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Two Years After Hurricane Michael, Signs of Recovery in Florida Panhandle but Much More Work to Do
October 8, 2020
Rebuild 850 calls for continued investment in region struck by one of the biggest and most devastating storms ever to make landfall in North America
TALLAHASSEE, Fla. — Even as Hurricane Delta bears down on the Gulf region two years after Hurricane Michael made landfall as one of the most powerful and devastating storms to ever hit the continental U.S., advocates for the Florida Panhandle say the region’s recovery is far from over – and continued attention and investment are sorely needed.
This Saturday, October 10, marks the second anniversary of Hurricane Michael’s landfall as a brutal Category 5 storm – an event that took 50 lives in Florida, destroyed much of Tyndall Air Force Base, leveled homes and rendered tens of thousands homeless, destroyed schools, shuttered hundreds of businesses, and wiped out hundreds of thousands of acres of agricultural and timber land.
“The storm itself was traumatic, but that trauma has been compounded by a painfully slow recovery,” said Allan Bense, Co-Chair of Rebuild 850 and a former Speaker of the Florida House of Representatives. “We’ve made progress, but there is still a long, long way to go.”
Hurricane Michael made landfall near Tyndall Air Force Base and Mexico Beach with maximum sustained winds at landfall of 161 mph. The National Oceanic and Atmospheric Administration estimated approximately $25 billion in hurricane-related damage.
“Florida’s Panhandle residents are strong and resilient, have great resolve, and aren’t given to complaining. But these are also some of Florida’s most financially challenged communities, least able to endure a disaster like this financially,” noted State Senator Bill Montford, whose district was hit hardest by Michael. “To put things in perspective: Hurricane Michael destroyed hospitals and schools, eliminated jobs, and left tens of thousands of people homeless, including thousands of children. Our neighbors lost more than $1.4 billion in crops, timber, and livestock – some of that representing generational wealth that will not be recovered for generations, if ever.”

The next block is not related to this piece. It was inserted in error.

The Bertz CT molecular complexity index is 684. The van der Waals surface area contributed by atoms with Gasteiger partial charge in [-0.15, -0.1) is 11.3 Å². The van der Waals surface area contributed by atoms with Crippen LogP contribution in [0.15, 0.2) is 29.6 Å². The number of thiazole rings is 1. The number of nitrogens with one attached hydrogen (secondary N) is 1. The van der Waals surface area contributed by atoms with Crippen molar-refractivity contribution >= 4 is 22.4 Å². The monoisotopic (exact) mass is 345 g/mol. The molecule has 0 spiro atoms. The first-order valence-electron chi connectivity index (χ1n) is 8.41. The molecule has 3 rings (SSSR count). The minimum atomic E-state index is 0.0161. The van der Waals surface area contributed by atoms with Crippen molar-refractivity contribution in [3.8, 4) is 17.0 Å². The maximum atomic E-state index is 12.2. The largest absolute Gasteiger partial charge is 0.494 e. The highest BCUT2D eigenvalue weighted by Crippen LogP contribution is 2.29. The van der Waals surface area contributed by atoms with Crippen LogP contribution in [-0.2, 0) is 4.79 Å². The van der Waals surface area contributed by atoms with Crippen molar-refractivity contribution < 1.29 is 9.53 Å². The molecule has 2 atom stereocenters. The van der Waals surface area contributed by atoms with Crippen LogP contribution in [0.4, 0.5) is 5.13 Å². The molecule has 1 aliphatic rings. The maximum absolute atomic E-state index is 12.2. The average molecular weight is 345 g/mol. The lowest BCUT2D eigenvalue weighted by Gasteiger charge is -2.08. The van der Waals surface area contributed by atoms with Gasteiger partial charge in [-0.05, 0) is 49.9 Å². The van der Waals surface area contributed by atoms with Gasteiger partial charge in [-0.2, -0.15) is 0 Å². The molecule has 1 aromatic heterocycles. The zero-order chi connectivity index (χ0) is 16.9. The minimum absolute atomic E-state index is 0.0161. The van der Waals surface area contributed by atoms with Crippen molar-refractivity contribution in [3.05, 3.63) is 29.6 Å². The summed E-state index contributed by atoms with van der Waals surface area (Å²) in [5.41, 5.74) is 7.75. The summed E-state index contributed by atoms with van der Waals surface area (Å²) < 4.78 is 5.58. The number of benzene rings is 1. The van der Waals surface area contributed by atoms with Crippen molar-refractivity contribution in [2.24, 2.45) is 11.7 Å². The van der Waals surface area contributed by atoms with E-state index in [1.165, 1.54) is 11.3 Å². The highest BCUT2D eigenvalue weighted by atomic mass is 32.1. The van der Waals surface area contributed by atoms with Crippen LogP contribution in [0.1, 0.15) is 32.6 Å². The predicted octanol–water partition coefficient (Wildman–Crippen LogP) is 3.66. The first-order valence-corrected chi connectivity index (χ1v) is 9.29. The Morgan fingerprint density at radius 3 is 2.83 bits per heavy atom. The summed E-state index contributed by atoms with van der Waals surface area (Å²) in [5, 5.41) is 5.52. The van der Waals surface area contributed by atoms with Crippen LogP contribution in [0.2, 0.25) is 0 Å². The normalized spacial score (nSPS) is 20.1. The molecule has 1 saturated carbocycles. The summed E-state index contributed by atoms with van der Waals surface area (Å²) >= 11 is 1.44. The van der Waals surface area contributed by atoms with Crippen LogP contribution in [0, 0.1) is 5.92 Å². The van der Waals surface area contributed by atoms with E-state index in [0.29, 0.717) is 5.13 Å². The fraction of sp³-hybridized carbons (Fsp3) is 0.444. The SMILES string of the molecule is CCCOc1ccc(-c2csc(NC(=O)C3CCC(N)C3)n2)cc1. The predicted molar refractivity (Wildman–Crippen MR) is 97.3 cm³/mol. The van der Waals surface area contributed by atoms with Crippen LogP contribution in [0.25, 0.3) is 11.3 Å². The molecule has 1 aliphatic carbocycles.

AshBritt Environmental CEO Brittany Perkins Castillo, whose company has conducted much of the debris removal in the region, said Hurricane Michael represents the largest and longest debris removal mission ever – still continuing after two years, compared to Katrina’s year-long cleanup.
“As someone whose job it is to go into communities and clean up after natural disasters, I can say that Hurricane Michael was as devastating a debris generating event as any we have seen. Michael produced significant land- and water-based debris removal challenges, with a lot of debris coming out of environmentally sensitive areas,” Castillo said. “Two years later, AshBritt is still committed to Bay and Gulf Counties, supporting ongoing specialized debris removal and recovery projects, and rebuilding efforts that are important to the community.”